This committee recommended that once the Preliminary strengthening measures are implemented the water level would be raised to 142 ft and after the balanced measures are implemented the water level may be raised to 152 ft.

On the basis of these recommendations, the Supreme Court gave orders in 2006 to raise the water level of the dam to 142 ft and the Government of Tamil Nadu was also ordered to complete the strengthening measures.

However, in the same year the Kerala Government passed the Kerala Irrigation & water Conservation (Amendment) Act 2006 and this act placed the Mullaperiyar dam in the list of “Endangered dams” and prohibited the raising of water level beyond 136 ft.

This was followed by a suit by state Government of Tamil Nadu against the state Government of Kerala. The suit prays for:

  • Declaration of Kerala Irrigation and Water Conservation (Amendment) Act 2006 passed by Kerala Legislature as unconstitutional.
  • Pass a decree of permanent injection restraining Kerala from application and enforcing impugned legislation enforcing with or obstructing Tamil Nadu from increasing the water level to 142 feet and from carrying out the repair works as per judgment of Supreme Court dated 27th February 2006.

In 2006, the Supreme Court of India passed the order that “the two State Governments independently or with the intervention of the Union of India may try to sort out, if possible, the dispute”.

Subsequently, the Union interfered and some meeting was convened between the state governments. Later, a five-member Empowered Committee was constituted by the Supreme Court to go into the safety of the Mullaperiyar dam. The committee was mandated to make an on-the-spot inspection of the dam and report within six months.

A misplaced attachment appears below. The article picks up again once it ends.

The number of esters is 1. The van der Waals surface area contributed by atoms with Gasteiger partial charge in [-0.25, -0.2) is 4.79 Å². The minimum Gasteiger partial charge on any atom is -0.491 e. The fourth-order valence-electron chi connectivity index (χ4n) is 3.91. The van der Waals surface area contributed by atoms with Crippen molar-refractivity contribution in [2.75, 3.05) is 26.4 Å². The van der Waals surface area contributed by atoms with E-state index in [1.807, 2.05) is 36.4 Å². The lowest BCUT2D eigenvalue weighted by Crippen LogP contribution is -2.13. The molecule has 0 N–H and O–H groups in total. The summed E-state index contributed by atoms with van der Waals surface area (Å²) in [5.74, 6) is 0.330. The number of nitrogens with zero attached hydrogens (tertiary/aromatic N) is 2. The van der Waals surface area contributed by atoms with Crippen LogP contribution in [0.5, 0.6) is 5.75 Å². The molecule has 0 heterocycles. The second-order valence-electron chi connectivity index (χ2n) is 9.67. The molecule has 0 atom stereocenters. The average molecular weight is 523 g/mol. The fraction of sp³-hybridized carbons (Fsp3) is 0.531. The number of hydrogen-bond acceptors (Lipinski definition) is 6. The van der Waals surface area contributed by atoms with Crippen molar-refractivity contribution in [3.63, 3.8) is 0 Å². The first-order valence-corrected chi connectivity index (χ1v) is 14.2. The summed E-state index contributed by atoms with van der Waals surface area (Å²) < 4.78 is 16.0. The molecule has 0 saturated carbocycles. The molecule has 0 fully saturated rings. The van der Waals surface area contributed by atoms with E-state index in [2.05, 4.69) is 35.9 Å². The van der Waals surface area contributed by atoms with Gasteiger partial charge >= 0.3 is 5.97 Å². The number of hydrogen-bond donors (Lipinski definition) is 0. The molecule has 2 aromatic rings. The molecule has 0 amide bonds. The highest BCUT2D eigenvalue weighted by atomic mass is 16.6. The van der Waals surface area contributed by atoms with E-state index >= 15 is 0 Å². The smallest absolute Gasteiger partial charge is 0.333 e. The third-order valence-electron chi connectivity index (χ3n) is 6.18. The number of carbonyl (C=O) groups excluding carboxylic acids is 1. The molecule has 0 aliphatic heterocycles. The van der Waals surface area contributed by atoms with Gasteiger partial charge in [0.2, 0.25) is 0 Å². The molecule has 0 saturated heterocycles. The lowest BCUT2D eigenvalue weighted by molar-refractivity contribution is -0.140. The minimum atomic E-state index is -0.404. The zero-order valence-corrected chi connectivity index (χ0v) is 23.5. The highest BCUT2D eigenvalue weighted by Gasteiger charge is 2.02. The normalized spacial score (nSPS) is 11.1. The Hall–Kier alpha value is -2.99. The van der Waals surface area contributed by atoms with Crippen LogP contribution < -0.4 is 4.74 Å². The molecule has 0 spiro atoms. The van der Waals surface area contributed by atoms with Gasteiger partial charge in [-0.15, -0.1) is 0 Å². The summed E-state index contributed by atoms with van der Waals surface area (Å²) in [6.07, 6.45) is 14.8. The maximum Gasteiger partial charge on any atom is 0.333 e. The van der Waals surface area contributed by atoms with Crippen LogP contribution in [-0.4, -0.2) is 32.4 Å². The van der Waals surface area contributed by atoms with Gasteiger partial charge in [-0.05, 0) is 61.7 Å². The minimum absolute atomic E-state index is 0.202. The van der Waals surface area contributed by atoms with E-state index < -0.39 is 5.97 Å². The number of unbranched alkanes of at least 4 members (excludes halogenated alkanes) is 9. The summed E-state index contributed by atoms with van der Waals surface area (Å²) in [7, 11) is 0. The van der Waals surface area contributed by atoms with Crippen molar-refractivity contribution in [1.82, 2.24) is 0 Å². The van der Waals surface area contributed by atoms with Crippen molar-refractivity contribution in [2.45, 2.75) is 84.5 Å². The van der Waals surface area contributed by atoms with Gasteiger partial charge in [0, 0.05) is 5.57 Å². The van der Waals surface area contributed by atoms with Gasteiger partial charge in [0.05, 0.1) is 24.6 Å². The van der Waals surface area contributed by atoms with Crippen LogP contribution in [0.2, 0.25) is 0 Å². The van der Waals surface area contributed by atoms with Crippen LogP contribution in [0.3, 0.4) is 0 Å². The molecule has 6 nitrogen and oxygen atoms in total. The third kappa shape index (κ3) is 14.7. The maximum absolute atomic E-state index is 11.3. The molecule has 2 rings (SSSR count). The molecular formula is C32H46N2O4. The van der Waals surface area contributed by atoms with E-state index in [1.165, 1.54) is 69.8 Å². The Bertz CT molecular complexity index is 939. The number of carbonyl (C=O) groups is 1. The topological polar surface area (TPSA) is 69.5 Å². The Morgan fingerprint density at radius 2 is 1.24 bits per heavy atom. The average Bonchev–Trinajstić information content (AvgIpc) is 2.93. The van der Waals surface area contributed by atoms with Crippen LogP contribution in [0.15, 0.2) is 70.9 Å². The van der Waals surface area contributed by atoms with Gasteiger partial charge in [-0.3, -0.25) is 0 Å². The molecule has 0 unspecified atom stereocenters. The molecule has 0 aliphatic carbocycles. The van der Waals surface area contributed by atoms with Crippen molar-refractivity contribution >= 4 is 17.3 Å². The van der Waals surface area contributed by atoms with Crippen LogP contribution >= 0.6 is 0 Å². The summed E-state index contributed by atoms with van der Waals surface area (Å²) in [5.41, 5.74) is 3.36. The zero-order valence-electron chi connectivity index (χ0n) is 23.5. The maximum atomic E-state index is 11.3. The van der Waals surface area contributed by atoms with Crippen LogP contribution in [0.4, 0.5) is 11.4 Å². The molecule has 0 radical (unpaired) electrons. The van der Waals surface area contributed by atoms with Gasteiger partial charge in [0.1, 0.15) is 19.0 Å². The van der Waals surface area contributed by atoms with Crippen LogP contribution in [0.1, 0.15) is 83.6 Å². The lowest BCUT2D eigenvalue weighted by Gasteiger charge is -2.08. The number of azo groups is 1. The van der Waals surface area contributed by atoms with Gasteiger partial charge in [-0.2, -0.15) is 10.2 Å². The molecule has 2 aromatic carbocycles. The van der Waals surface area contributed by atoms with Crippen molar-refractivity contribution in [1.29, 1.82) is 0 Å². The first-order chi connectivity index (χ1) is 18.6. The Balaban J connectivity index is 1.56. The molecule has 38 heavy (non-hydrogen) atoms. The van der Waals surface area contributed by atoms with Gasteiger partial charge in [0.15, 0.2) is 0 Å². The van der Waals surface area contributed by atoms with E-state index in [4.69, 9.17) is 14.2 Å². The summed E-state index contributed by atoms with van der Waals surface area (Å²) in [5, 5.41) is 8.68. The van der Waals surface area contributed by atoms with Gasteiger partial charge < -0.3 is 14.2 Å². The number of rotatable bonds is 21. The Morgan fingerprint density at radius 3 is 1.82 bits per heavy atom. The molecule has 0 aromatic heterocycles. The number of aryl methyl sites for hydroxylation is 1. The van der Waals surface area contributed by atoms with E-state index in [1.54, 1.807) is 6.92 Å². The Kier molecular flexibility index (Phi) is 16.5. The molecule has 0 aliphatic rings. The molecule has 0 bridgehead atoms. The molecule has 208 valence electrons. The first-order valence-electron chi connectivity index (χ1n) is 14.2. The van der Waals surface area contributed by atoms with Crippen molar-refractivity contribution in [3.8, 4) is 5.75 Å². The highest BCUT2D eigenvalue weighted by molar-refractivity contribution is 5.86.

However, on 8 March 2010, Tamil Nadu government informed the Supreme Court that it does not want to adjudicate the dispute with Kerala before the specially constituted empowered committee. But, the Supreme Court turned down Tamil Nadu’s request and went forward to constitute the empowered committee.

The empowered committee comprised of former Chief Justice of India A.S. Anand; Justice K.T. Thomas, retired Supreme Court Judge representing Kerala; Justice A.R. Lakshmanan, retired Supreme Court Judge representing Tamil Nadu; former Secretary to the Ministry of Water Resources C.D. Thatte and retired Chief Engineer, Central Water Commission, D.K. Mehta.